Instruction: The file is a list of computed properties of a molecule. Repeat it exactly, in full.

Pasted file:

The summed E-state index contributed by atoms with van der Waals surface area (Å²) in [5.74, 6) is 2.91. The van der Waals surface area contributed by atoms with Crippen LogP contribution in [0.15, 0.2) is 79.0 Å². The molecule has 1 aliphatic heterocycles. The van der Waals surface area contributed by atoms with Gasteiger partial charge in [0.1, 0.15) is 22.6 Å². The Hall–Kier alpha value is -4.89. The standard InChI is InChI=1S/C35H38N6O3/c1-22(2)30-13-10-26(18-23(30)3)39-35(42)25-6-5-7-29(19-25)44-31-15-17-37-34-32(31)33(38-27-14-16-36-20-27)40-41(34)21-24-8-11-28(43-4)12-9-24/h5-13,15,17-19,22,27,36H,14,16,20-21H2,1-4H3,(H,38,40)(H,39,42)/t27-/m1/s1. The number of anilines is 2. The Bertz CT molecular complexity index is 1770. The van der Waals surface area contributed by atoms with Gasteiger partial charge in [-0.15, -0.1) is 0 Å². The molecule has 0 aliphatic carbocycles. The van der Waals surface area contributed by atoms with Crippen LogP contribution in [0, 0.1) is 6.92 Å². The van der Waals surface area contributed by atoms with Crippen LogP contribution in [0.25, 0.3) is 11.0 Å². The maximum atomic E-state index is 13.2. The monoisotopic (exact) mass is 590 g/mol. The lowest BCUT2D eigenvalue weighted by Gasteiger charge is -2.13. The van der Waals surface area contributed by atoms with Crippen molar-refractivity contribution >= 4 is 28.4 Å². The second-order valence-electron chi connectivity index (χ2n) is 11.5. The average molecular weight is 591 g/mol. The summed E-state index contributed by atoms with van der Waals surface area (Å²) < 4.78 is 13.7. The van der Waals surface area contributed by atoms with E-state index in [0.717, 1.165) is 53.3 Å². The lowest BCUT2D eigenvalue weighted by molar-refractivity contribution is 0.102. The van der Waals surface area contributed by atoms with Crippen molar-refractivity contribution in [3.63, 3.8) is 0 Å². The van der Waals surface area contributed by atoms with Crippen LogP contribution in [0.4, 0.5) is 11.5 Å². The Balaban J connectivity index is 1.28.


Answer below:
The summed E-state index contributed by atoms with van der Waals surface area (Å²) in [5.74, 6) is 2.91. The van der Waals surface area contributed by atoms with Crippen LogP contribution in [0.15, 0.2) is 79.0 Å². The molecule has 1 aliphatic heterocycles. The van der Waals surface area contributed by atoms with Gasteiger partial charge in [0.1, 0.15) is 22.6 Å². The Hall–Kier alpha value is -4.89. The standard InChI is InChI=1S/C35H38N6O3/c1-22(2)30-13-10-26(18-23(30)3)39-35(42)25-6-5-7-29(19-25)44-31-15-17-37-34-32(31)33(38-27-14-16-36-20-27)40-41(34)21-24-8-11-28(43-4)12-9-24/h5-13,15,17-19,22,27,36H,14,16,20-21H2,1-4H3,(H,38,40)(H,39,42)/t27-/m1/s1. The number of anilines is 2. The Bertz CT molecular complexity index is 1770. The van der Waals surface area contributed by atoms with Gasteiger partial charge in [-0.15, -0.1) is 0 Å². The molecule has 0 aliphatic carbocycles. The van der Waals surface area contributed by atoms with Crippen LogP contribution in [0, 0.1) is 6.92 Å². The van der Waals surface area contributed by atoms with Crippen LogP contribution in [0.25, 0.3) is 11.0 Å². The maximum atomic E-state index is 13.2. The monoisotopic (exact) mass is 590 g/mol. The lowest BCUT2D eigenvalue weighted by Gasteiger charge is -2.13. The van der Waals surface area contributed by atoms with Crippen molar-refractivity contribution >= 4 is 28.4 Å². The second-order valence-electron chi connectivity index (χ2n) is 11.5. The average molecular weight is 591 g/mol. The summed E-state index contributed by atoms with van der Waals surface area (Å²) < 4.78 is 13.7. The van der Waals surface area contributed by atoms with E-state index in [0.717, 1.165) is 53.3 Å². The lowest BCUT2D eigenvalue weighted by molar-refractivity contribution is 0.102. The van der Waals surface area contributed by atoms with Crippen molar-refractivity contribution in [3.63, 3.8) is 0 Å². The van der Waals surface area contributed by atoms with Crippen LogP contribution in [0.4, 0.5) is 11.5 Å². The Balaban J connectivity index is 1.28.